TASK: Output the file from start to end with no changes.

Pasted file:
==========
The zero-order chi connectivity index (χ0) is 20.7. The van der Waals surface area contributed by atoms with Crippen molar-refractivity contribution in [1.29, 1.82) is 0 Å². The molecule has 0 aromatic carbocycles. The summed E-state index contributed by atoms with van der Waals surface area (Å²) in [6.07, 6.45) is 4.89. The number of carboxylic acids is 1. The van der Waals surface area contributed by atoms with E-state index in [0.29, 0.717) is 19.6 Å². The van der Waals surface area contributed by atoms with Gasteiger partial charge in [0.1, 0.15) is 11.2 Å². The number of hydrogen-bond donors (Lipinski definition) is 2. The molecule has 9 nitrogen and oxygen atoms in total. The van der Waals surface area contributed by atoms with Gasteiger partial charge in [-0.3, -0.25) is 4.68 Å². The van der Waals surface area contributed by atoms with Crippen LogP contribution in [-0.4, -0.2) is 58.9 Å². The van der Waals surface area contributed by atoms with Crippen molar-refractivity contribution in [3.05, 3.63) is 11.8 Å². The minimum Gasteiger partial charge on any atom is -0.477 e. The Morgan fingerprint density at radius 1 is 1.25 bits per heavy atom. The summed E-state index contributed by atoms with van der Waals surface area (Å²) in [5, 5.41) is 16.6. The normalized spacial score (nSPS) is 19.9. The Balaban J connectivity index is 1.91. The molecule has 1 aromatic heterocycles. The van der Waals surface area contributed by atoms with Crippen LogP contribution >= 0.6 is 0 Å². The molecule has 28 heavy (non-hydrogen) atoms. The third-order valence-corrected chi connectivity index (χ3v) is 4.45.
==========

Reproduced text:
The zero-order chi connectivity index (χ0) is 20.7. The van der Waals surface area contributed by atoms with Crippen molar-refractivity contribution in [1.29, 1.82) is 0 Å². The molecule has 0 aromatic carbocycles. The summed E-state index contributed by atoms with van der Waals surface area (Å²) in [6.07, 6.45) is 4.89. The number of carboxylic acids is 1. The van der Waals surface area contributed by atoms with E-state index in [0.29, 0.717) is 19.6 Å². The van der Waals surface area contributed by atoms with Gasteiger partial charge in [0.1, 0.15) is 11.2 Å². The number of hydrogen-bond donors (Lipinski definition) is 2. The molecule has 9 nitrogen and oxygen atoms in total. The van der Waals surface area contributed by atoms with Gasteiger partial charge in [-0.3, -0.25) is 4.68 Å². The van der Waals surface area contributed by atoms with Crippen LogP contribution in [-0.4, -0.2) is 58.9 Å². The van der Waals surface area contributed by atoms with Crippen molar-refractivity contribution in [3.05, 3.63) is 11.8 Å². The minimum Gasteiger partial charge on any atom is -0.477 e. The Morgan fingerprint density at radius 1 is 1.25 bits per heavy atom. The summed E-state index contributed by atoms with van der Waals surface area (Å²) in [5, 5.41) is 16.6. The normalized spacial score (nSPS) is 19.9. The Balaban J connectivity index is 1.91. The molecule has 1 aromatic heterocycles. The van der Waals surface area contributed by atoms with Crippen LogP contribution >= 0.6 is 0 Å². The molecule has 28 heavy (non-hydrogen) atoms. The third-order valence-corrected chi connectivity index (χ3v) is 4.45.